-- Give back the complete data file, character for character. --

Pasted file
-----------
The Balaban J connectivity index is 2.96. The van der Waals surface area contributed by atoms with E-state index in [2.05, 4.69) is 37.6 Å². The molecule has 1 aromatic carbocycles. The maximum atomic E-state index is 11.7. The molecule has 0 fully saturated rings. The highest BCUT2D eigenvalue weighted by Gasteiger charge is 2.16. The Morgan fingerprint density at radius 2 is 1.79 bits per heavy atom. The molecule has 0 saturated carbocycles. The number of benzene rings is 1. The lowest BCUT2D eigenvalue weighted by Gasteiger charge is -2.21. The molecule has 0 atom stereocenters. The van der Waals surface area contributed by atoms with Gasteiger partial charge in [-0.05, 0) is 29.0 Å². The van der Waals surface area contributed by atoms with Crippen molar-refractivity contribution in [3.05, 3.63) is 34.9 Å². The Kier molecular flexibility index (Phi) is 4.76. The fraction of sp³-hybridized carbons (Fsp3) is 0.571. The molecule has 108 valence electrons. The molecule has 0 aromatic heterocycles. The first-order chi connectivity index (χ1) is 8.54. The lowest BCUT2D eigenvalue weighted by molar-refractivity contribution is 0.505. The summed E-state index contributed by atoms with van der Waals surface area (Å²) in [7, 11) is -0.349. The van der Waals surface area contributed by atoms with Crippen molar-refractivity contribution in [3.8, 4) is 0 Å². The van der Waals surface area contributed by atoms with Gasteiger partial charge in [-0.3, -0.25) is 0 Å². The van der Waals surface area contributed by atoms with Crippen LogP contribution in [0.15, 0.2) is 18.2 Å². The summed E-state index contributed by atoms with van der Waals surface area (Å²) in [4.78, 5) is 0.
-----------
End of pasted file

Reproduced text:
The Balaban J connectivity index is 2.96. The van der Waals surface area contributed by atoms with E-state index in [2.05, 4.69) is 37.6 Å². The molecule has 1 aromatic carbocycles. The maximum atomic E-state index is 11.7. The molecule has 0 fully saturated rings. The highest BCUT2D eigenvalue weighted by Gasteiger charge is 2.16. The Morgan fingerprint density at radius 2 is 1.79 bits per heavy atom. The molecule has 0 saturated carbocycles. The number of benzene rings is 1. The lowest BCUT2D eigenvalue weighted by Gasteiger charge is -2.21. The molecule has 0 atom stereocenters. The van der Waals surface area contributed by atoms with Gasteiger partial charge in [-0.05, 0) is 29.0 Å². The van der Waals surface area contributed by atoms with Crippen molar-refractivity contribution in [3.05, 3.63) is 34.9 Å². The Kier molecular flexibility index (Phi) is 4.76. The fraction of sp³-hybridized carbons (Fsp3) is 0.571. The molecule has 108 valence electrons. The molecule has 0 aromatic heterocycles. The first-order chi connectivity index (χ1) is 8.54. The lowest BCUT2D eigenvalue weighted by molar-refractivity contribution is 0.505. The summed E-state index contributed by atoms with van der Waals surface area (Å²) in [7, 11) is -0.349. The van der Waals surface area contributed by atoms with Crippen molar-refractivity contribution in [3.8, 4) is 0 Å². The van der Waals surface area contributed by atoms with Gasteiger partial charge in [-0.3, -0.25) is 0 Å². The van der Waals surface area contributed by atoms with Crippen LogP contribution in [0.15, 0.2) is 18.2 Å². The summed E-state index contributed by atoms with van der Waals surface area (Å²) in [4.78, 5) is 0.